Blistering music from the Bay Area for a Thursday night. Faith No More, recorded live at the Phoenix Festival on July 17, 1993.
Faith No More (sometimes abbreviated as FNM) is an American rock band from San Francisco, California, formed in 1979. Before settling on their current name in 1982, the band performed under the names Sharp Young Men and later Faith No Man. Bassist Billy Gould and drummer Mike Bordin are the longest-remaining members of the band, having been involved with Faith No More since its inception. The band underwent several lineup changes early in their career, along with some major changes later on. The current lineup of Faith No More consists of Gould, Bordin, keyboardist/rhythm guitarist Roddy Bottum, lead guitarist Jon Hudson and vocalist/lyricist Mike Patton.
After releasing six studio albums, including their best-selling records The Real Thing (1989) and Angel Dust (1992), Faith No More officially announced their breakup on April 20, 1998. They have since reunited, embarked on The Second Coming Tour from 2009 to 2012, and released their seventh studio album, Sol Invictus, in May 2015.
Faith No More displayed an even more experimental effort on their next album, Angel Dust, which was released in 1992. One critic writes that the album is “one of the more complex and simply confounding records ever released by a major label” and another writes that the single “‘A Small Victory’, which seems to run Madame Butterfly through Metallica and Nile Rodgers reveals a developing facility for combining unlikely elements into startlingly original concoctions.”
Aside from “A Small Victory” (which received a nomination for Best Art Direction at the MTV Video Music Awards), the tracks “Midlife Crisis” and “Everything’s Ruined” were also released as singles. The album included a re-recording of the theme to the film Midnight Cowboy, and later pressings included a cover of The Commodores “Easy”, which in some parts of the world became the band’s biggest hit. Angel Dust, though not as successful as The Real Thing in the US, sold 665,000 copies there, and managed to outsell The Real Thing in many other countries. In Germany, the record was certified Gold for sales of more than 250,000 copies. The album also matched the sales of The Real Thing in Canada (Platinum), Australia (Gold), and surpassed it in the Netherlands, France, Russia, and the UK. Worldwide sales are around 3.1 million copies.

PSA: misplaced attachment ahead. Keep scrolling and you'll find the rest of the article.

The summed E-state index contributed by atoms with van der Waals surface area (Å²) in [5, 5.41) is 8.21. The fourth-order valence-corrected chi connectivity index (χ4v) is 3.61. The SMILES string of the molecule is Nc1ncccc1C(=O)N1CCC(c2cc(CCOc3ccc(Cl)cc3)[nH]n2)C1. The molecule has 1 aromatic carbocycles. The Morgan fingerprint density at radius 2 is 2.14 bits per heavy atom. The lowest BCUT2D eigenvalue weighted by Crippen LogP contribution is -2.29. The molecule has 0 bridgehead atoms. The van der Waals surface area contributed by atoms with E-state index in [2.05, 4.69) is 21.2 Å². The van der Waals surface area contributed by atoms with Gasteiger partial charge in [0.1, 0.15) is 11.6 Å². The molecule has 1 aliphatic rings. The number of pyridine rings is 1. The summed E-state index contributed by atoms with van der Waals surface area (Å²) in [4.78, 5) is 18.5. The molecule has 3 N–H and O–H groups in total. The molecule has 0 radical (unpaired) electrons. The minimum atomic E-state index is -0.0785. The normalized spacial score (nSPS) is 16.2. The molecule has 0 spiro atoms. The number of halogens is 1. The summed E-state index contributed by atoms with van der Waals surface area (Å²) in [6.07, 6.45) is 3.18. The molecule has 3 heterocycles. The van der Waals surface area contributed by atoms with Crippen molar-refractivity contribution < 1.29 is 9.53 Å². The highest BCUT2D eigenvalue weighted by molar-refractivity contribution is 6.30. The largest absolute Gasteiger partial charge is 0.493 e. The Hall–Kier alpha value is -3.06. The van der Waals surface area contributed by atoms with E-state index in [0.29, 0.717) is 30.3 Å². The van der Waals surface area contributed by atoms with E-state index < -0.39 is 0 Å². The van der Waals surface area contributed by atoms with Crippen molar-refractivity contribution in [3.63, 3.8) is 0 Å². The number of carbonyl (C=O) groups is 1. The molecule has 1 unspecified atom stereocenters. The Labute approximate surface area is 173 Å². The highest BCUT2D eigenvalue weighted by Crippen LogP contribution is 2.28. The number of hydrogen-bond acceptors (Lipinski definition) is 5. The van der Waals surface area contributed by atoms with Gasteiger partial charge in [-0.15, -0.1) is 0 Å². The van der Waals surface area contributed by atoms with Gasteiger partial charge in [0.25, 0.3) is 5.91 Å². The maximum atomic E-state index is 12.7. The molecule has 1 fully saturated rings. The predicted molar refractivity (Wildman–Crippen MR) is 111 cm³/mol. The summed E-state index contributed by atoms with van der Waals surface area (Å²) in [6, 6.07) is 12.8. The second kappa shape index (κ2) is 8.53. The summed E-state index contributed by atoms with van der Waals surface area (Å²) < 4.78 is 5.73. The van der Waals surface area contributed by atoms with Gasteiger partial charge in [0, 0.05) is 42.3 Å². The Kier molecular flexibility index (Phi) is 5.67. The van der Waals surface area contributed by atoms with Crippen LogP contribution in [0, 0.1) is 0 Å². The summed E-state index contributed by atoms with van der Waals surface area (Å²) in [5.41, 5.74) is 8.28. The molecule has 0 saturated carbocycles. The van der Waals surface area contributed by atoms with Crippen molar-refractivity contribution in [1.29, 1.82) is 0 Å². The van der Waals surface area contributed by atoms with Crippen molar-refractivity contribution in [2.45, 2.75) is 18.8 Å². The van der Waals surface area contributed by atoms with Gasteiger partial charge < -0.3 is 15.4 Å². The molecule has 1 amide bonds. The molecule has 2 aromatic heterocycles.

After touring to support Angel Dust in the summer of 1993, long-time guitarist Jim Martin left the band due to internal conflicts. He was reportedly unhappy with the band’s change in musical direction on Angel Dust, describing it as “gay disco”. According to Roddy Bottum, Martin was fired via fax. However, Martin himself states it was his decision to leave. Both Godflesh guitarist Justin Broadrick and Killing Joke guitarist Geordie Walker were reportedly offered to join Faith No More after Martin’s departure, but declined to join. The position was filled by Mike Patton’s bandmate from Mr. Bungle, Trey Spruance, who left soon after recording 1995’s King for a Day… Fool for a Lifetime and just before the band was to begin their world tour. Spruance was replaced by Dean Menta, the band’s keyboard tech.
In case you missed them during this period of their development – kindly put whatever you’re doing down, click on the Play button and jump in. 1993 was a pretty good year, I think you’ll agree.